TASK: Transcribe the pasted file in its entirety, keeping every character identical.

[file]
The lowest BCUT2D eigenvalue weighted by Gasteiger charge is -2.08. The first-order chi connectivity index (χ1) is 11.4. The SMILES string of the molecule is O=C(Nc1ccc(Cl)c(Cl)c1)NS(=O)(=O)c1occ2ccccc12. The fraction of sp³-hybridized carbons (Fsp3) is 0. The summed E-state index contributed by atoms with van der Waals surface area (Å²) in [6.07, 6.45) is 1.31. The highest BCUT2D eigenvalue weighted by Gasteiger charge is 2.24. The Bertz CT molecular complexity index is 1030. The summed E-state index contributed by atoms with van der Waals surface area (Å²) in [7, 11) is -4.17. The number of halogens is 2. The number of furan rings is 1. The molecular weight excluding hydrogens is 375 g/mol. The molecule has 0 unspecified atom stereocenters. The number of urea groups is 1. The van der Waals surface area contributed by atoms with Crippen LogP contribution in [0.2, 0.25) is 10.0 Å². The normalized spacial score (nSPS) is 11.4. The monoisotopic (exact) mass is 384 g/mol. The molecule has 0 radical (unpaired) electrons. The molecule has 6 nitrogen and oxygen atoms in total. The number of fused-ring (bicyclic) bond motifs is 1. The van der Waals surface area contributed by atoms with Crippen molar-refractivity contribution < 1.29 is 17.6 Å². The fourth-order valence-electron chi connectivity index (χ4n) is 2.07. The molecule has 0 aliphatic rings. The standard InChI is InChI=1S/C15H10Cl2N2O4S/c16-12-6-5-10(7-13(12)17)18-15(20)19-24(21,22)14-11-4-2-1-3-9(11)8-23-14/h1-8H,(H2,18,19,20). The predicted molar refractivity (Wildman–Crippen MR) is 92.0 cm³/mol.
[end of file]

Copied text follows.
The lowest BCUT2D eigenvalue weighted by Gasteiger charge is -2.08. The first-order chi connectivity index (χ1) is 11.4. The SMILES string of the molecule is O=C(Nc1ccc(Cl)c(Cl)c1)NS(=O)(=O)c1occ2ccccc12. The fraction of sp³-hybridized carbons (Fsp3) is 0. The summed E-state index contributed by atoms with van der Waals surface area (Å²) in [6.07, 6.45) is 1.31. The highest BCUT2D eigenvalue weighted by Gasteiger charge is 2.24. The Bertz CT molecular complexity index is 1030. The summed E-state index contributed by atoms with van der Waals surface area (Å²) in [7, 11) is -4.17. The number of halogens is 2. The number of furan rings is 1. The molecular weight excluding hydrogens is 375 g/mol. The molecule has 0 unspecified atom stereocenters. The number of urea groups is 1. The van der Waals surface area contributed by atoms with Crippen LogP contribution in [0.2, 0.25) is 10.0 Å². The normalized spacial score (nSPS) is 11.4. The monoisotopic (exact) mass is 384 g/mol. The molecule has 0 radical (unpaired) electrons. The molecule has 6 nitrogen and oxygen atoms in total. The number of fused-ring (bicyclic) bond motifs is 1. The van der Waals surface area contributed by atoms with Crippen molar-refractivity contribution < 1.29 is 17.6 Å². The fourth-order valence-electron chi connectivity index (χ4n) is 2.07. The molecule has 0 aliphatic rings. The standard InChI is InChI=1S/C15H10Cl2N2O4S/c16-12-6-5-10(7-13(12)17)18-15(20)19-24(21,22)14-11-4-2-1-3-9(11)8-23-14/h1-8H,(H2,18,19,20). The predicted molar refractivity (Wildman–Crippen MR) is 92.0 cm³/mol.